Lesser kudus are secretive African antelope that hide in dense thickets and are seldom seen in the wild. They are also nocturnal. Like most prey animals, they have excellent hearing and eyes that are located on the sides of their heads that offer wide peripheral vision to more easily detect predators. When alarmed, lesser kudu will “bark” to warn others and use their long slender legs to flee. They can reach speeds of 40 miles per hour or more and can leap as far as 30 feet and up to 6.5 feet in the air. They live in groups of one to three females and their young. Older males are usually solitary and use their magnificent spiraled horns for both defense and sparring contests with rival males. The horns can reach up to three feet in length and if broken will not regrow. Females do not have horns.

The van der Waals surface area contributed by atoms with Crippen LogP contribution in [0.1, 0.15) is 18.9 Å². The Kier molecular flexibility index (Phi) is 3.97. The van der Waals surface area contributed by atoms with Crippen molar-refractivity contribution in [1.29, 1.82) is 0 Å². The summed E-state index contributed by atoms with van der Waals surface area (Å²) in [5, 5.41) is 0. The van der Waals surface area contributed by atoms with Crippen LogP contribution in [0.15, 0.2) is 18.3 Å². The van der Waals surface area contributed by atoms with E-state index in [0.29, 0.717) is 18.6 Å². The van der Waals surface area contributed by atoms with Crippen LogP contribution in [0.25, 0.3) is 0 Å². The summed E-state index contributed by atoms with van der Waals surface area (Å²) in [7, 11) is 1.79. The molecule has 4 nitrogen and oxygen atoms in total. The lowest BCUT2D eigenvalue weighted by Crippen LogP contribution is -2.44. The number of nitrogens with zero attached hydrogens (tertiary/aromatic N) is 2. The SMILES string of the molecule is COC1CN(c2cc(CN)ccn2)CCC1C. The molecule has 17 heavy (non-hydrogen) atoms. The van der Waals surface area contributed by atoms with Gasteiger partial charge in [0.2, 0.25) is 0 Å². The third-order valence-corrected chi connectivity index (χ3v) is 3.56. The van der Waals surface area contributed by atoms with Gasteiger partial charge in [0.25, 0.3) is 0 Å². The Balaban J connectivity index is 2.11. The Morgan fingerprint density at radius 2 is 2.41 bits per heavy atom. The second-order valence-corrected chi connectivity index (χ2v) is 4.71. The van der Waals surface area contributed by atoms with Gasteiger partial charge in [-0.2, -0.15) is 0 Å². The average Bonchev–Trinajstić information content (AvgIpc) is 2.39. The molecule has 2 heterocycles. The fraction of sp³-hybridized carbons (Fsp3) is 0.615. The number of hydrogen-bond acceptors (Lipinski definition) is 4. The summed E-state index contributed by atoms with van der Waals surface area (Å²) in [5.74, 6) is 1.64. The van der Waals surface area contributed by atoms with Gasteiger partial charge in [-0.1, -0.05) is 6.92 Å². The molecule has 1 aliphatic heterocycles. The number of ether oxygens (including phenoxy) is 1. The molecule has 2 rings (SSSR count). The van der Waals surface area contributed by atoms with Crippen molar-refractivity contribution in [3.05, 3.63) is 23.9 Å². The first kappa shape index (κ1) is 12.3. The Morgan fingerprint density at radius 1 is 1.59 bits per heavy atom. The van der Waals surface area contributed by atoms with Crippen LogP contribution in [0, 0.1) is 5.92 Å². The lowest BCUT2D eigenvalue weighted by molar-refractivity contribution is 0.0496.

Lesser kudu, as the name suggests, are smaller than their relatives, the greater kudu, which are about twice as large.
Lesser kudu live in the forests, savannahs, and shrublands of Ethiopia, Kenya, Somalia, South Sudan, Tanzania, and Uganda in eastern Africa.
These herbivores browse on tree leaves, bushes, shrubs, and herbs
Body length up to 4.5 feet. Weight ranges between 110 and 200 pounds. Males are larger than females. Lifespan in the wild is 8–10 years and 15–20 years in human care.